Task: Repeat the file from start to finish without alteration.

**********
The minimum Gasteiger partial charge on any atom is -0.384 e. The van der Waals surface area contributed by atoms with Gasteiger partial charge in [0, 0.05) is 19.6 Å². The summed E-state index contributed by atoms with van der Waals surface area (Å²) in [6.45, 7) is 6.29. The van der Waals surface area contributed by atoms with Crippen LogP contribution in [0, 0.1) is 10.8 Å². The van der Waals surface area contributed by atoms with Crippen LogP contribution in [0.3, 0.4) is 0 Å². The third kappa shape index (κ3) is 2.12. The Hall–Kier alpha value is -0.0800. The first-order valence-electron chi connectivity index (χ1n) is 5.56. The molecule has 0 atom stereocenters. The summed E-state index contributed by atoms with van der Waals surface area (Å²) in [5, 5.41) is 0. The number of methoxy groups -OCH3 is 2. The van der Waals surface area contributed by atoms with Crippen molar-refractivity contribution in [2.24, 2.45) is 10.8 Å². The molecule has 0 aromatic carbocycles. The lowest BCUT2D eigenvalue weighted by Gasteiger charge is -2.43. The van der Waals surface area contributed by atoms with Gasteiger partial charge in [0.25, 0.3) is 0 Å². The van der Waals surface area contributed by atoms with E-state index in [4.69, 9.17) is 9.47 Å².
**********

The minimum Gasteiger partial charge on any atom is -0.384 e. The van der Waals surface area contributed by atoms with Gasteiger partial charge in [0, 0.05) is 19.6 Å². The summed E-state index contributed by atoms with van der Waals surface area (Å²) in [6.45, 7) is 6.29. The van der Waals surface area contributed by atoms with Crippen LogP contribution in [0, 0.1) is 10.8 Å². The van der Waals surface area contributed by atoms with Crippen LogP contribution in [0.3, 0.4) is 0 Å². The third kappa shape index (κ3) is 2.12. The Hall–Kier alpha value is -0.0800. The first-order valence-electron chi connectivity index (χ1n) is 5.56. The molecule has 0 atom stereocenters. The summed E-state index contributed by atoms with van der Waals surface area (Å²) in [5, 5.41) is 0. The number of methoxy groups -OCH3 is 2. The van der Waals surface area contributed by atoms with Crippen molar-refractivity contribution in [2.24, 2.45) is 10.8 Å². The molecule has 0 aromatic carbocycles. The lowest BCUT2D eigenvalue weighted by Gasteiger charge is -2.43. The van der Waals surface area contributed by atoms with Gasteiger partial charge in [0.25, 0.3) is 0 Å². The van der Waals surface area contributed by atoms with E-state index in [4.69, 9.17) is 9.47 Å².